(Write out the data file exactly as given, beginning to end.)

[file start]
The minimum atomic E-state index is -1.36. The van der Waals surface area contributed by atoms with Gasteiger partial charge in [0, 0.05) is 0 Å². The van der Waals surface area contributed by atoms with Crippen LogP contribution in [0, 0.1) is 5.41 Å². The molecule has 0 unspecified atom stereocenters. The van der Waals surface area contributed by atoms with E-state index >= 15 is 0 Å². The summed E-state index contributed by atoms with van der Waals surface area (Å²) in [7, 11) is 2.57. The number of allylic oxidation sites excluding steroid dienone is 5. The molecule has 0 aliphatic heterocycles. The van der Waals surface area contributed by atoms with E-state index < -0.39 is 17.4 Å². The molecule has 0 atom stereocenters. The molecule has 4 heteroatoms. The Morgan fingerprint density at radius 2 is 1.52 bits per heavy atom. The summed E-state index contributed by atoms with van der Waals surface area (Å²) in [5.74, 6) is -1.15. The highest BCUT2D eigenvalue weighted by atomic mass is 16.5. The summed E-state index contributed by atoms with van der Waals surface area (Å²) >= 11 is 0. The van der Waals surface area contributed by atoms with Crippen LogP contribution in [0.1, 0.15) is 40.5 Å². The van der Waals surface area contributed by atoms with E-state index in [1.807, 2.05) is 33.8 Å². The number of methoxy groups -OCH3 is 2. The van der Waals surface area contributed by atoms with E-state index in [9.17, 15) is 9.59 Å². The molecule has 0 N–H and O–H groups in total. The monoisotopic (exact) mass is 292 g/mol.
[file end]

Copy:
The minimum atomic E-state index is -1.36. The van der Waals surface area contributed by atoms with Gasteiger partial charge in [0, 0.05) is 0 Å². The van der Waals surface area contributed by atoms with Crippen LogP contribution in [0, 0.1) is 5.41 Å². The molecule has 0 unspecified atom stereocenters. The van der Waals surface area contributed by atoms with E-state index >= 15 is 0 Å². The summed E-state index contributed by atoms with van der Waals surface area (Å²) in [7, 11) is 2.57. The number of allylic oxidation sites excluding steroid dienone is 5. The molecule has 0 aliphatic heterocycles. The van der Waals surface area contributed by atoms with E-state index < -0.39 is 17.4 Å². The molecule has 0 atom stereocenters. The molecule has 4 heteroatoms. The Morgan fingerprint density at radius 2 is 1.52 bits per heavy atom. The summed E-state index contributed by atoms with van der Waals surface area (Å²) in [5.74, 6) is -1.15. The highest BCUT2D eigenvalue weighted by atomic mass is 16.5. The summed E-state index contributed by atoms with van der Waals surface area (Å²) >= 11 is 0. The van der Waals surface area contributed by atoms with Crippen LogP contribution in [0.1, 0.15) is 40.5 Å². The van der Waals surface area contributed by atoms with E-state index in [1.807, 2.05) is 33.8 Å². The number of methoxy groups -OCH3 is 2. The van der Waals surface area contributed by atoms with E-state index in [9.17, 15) is 9.59 Å². The molecule has 0 N–H and O–H groups in total. The monoisotopic (exact) mass is 292 g/mol.